Separate parabolic steering is a reversal strategy. When the price is above the parabola, the long position is held, and when the price is below the parabola, the short position is held. This non-empty strategy can adapt to the trend market well and can making a good profit when the market trend is smooth. But those who have done trading know that the market is volatile for most of the time, so if you use the parabolic turn alone, you may lose a lot of the profits you have earned in the long-term trend market. Therefore, we need to add a filter. When the market is volatile, we can filter some of the non-trend opportunities, thus reducing the trading frequency and increasing the winning rate or the profit-loss ratio, so that even in the long-term volatile market, the retreat of net value can be effectively reduced.

  • Long position open: parabola is rising, and the highest price is higher than the previous highest price

  • Short position open: parabola is falling, and the lowest price is lower than the previous lowest price

  • Long position taking profit: the parabola is falling and the floating profit reaches the specified amount

  • Short position taking profit: the parabola is rising and the floating profit reaches the specified amount

  • Long position stop loss: loss reaches the specified amount

  • Short position stop loss: loss reaches the specified amount

Writing Strategy

Based on the above strategy logic, we can implement it on the FMZ Quant platform. Open: fmz.com > Login > Dashboard > Strategy Library > New Strategy > Click on the drop-down menu in the upper right corner to select My Language, start writing the strategy, and pay attention to the comments in the code below.

First, the parameters that need to be used in this strategy: the moving average length, the stop loss range, the taking profit parameter, etc. These are all defined as external parameters to facilitate test debugging and optimization:

N:=30; // highest or lowest price parameter
SLOSS:=1; // Taking Profit and Stop Loss Coefficient
FUND:=100000; // Initial funds

Then, calculate the necessary data used in the strategy: first calculate the order quantity, then calculate the parabolic turn indicator, and judge whether it is a rising state or a falling state, and finally calculate the positional relationship between the highest or lowest price and the previous highest and lowest price:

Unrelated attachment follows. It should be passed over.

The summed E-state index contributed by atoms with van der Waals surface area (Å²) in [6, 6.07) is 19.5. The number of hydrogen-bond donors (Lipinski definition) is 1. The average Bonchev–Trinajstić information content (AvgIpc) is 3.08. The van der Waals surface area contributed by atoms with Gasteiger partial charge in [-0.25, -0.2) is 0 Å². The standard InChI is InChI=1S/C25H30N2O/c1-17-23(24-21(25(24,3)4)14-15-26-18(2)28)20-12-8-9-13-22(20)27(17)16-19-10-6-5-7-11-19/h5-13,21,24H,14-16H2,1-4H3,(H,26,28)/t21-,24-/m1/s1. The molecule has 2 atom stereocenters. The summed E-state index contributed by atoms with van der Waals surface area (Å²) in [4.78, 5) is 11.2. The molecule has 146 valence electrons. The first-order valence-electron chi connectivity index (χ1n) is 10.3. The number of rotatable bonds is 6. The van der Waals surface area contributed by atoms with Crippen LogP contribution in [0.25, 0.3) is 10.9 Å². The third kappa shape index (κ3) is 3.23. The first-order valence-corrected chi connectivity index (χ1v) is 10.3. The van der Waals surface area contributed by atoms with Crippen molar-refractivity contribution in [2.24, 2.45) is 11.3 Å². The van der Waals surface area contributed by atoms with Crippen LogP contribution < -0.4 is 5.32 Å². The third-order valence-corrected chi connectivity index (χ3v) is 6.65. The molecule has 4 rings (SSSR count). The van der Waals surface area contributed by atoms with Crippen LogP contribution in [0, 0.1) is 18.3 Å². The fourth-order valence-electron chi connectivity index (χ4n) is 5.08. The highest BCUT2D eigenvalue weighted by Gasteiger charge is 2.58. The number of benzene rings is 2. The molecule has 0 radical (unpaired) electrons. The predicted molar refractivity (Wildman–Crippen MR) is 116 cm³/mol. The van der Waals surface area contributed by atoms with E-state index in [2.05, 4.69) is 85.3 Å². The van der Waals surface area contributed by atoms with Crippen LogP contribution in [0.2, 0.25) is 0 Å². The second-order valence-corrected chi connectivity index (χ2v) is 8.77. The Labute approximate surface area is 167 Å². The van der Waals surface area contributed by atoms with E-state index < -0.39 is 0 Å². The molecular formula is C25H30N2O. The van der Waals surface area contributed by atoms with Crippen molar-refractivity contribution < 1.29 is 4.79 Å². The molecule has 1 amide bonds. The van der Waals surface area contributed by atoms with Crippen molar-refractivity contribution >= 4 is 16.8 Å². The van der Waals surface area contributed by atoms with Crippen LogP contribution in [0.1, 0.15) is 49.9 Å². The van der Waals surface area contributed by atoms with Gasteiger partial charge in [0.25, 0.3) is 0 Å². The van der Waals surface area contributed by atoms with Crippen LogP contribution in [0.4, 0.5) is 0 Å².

LOTS:=MAX(1,INTPART(FUND/(O*UNIT*0.1))); // Calculate the order quantity
SARLINE:=SAR(4,2,20); // Calculate the parabolic turn indicator
B1:=SARLINE>0; // Determine whether the trend is rising
S1:=SARLINE<0; // Determine whether the trend is falling
B2:=HIGH>=HHV(CLOSE,N); // Determine if the highest price is greater than the previous highest price
S2:=LOW<=LLV(CLOSE,N); // Determine if the lowest price is less than the previous lowest price

The following part are about the opening position and stop-loss or taking-profit:

BARPOS>N AND B1 AND B2,BK(LOTS); //Open long position
BARPOS>N AND S1 AND S2,SK(LOTS); // Open short position
S1 AND S2 AND BKHIGH>BKPRICE*(1+0.01*SLOSS), SP(BKVOL); // Long position taking profit
B1 AND B2 AND SKLOW<SKPRICE*(1-0.01*SLOSS),BP(SKVOL); // Short position taking profit
C<BKPRICE*(1-SLOSS*0.01), SP(BKVOL); // Long position stop loss
C>SKPRICE*(1+SLOSS*0.01), BP(SKVOL); // Short position stop loss

Strategy Backtest

Backtest Environment

  • Trading variety: rebar index
  • Time: February 22, 2015 ~ September 27, 2019
  • Cycle: one hour
  • Slippage: 2 pips for opening and closing positions
  • Fee: 2 times of the exchange standard

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Profit Report

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Fund Curve

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Complete Strategy Code

(*backtest
Start: 2015-02-22 00:00:00
End: 2019-09-27 00:00:00
Period: 1h
Exchanges: [{"eid":"Futures_CTP","currency":"FUTURES"}]
Args: [["ContractType","rb000",126961]]
*)

N:=30; // Highest or lowest price parameter
SLOSS:=1; // Take Profit and Stop Loss Coefficient
FUND:=100000; // Initial funds

LOTS:=MAX(1,INTPART(FUND/(O*UNIT*0.1))); // Calculate the order quantity
SARLINE:=SAR(4,2,20); // Calculate the parabolic turn indicator
B1:=SARLINE>0; // Determine whether the trend is rising
S1:=SARLINE<0; // Determine whether the trend is falling
B2:=HIGH>=HHV(CLOSE,N); // Determine if the highest price is greater than the previous highest price
S2:=LOW<=LLV(CLOSE,N); // Determine if the lowest price is less than the previous lowest price

BARPOS>N AND B1 AND B2,BK(LOTS); //Open long position
BARPOS>N AND S1 AND S2,SK(LOTS); // Open short position
S1 AND S2 AND BKHIGH>BKPRICE*(1+0.01*SLOSS), SP(BKVOL); // long position taking profit
B1 AND B2 AND SKLOW<SKPRICE*(1-0.01*SLOSS),BP(SKVOL); // short position taking profit
C<BKPRICE*(1-SLOSS*0.01), SP(BKVOL); // long position stop loss
C>SKPRICE*(1+SLOSS*0.01), BP(SKVOL); // short position stop loss

Click to copy the full strategy source code without configuration : https://www.fmz.com/strategy/168073

In The End

Most of the traditional indicators lag far behind the new K line. Not only the parabolic turn can be closely matched to the new K line according to the characteristics of the built-in acceleration factor, but also it is not too flexible, so that the strategy can be both offensive and defensive. Although the calculation method is very complicated, the existing indicators can be used directly, which is very friendly for beginners. However, it should be noted that when the market enters a narrow range of volatility, the parabolic turn will often have an invalid buying and selling signal, which will cause it to expire temporarily or for a long time.